n Acta Juridica - Lost in translation : family title in Fingo village, Grahamstown, Eastern Cape

Volume 2011, Issue 1
  • ISSN : 0065-1346
  • E-ISSN: 1996-2088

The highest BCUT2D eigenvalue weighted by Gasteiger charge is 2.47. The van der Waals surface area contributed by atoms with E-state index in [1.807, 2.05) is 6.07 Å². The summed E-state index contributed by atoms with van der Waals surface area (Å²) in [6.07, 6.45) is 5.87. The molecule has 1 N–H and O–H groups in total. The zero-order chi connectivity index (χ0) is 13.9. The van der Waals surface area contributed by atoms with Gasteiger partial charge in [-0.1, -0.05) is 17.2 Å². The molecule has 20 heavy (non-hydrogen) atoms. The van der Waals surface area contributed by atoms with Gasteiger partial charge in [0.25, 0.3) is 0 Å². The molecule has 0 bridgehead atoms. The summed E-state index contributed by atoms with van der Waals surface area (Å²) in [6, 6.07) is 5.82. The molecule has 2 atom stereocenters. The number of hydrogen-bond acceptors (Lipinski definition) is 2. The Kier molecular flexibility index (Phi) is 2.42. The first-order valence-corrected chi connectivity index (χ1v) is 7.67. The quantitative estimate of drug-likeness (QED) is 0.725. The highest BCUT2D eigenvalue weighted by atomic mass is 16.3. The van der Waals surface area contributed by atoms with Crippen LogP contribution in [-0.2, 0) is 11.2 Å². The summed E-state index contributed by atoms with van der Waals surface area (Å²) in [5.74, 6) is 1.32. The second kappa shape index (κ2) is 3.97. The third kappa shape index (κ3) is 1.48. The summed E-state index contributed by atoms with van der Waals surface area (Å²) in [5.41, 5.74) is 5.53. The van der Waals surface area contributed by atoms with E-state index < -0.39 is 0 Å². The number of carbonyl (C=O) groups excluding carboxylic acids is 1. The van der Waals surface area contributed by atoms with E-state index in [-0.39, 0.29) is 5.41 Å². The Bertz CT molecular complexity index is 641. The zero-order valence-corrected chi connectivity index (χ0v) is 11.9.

Trends in the passage of long-held African freehold land indicate that customary concepts of property were adapted to Western property law in the form of 'family property', a concept permeating newly titled African land. African families tend to self-identify as 'kin', conventionally based on patrilineality with regard to land ownership. In spite of innovative informal adaptations to embrace the rights of women, there are many unresolved tensions regarding the future trajectory of formal property rights. Constitutional Court decisions, in suggesting a framework for modern customary intestate succession, have (tentatively) adopted common-law prescripts that concentrate rights in the conjugal family - a narrower band of potential heirs based on marriage - to protect the rights of women and children. How will emerging property law reconcile (a) diverging views about family identity; and (b) strongly held views that ownership is a corporate family responsibility rather than a vesting of proprietal rights in one or more registered owners?

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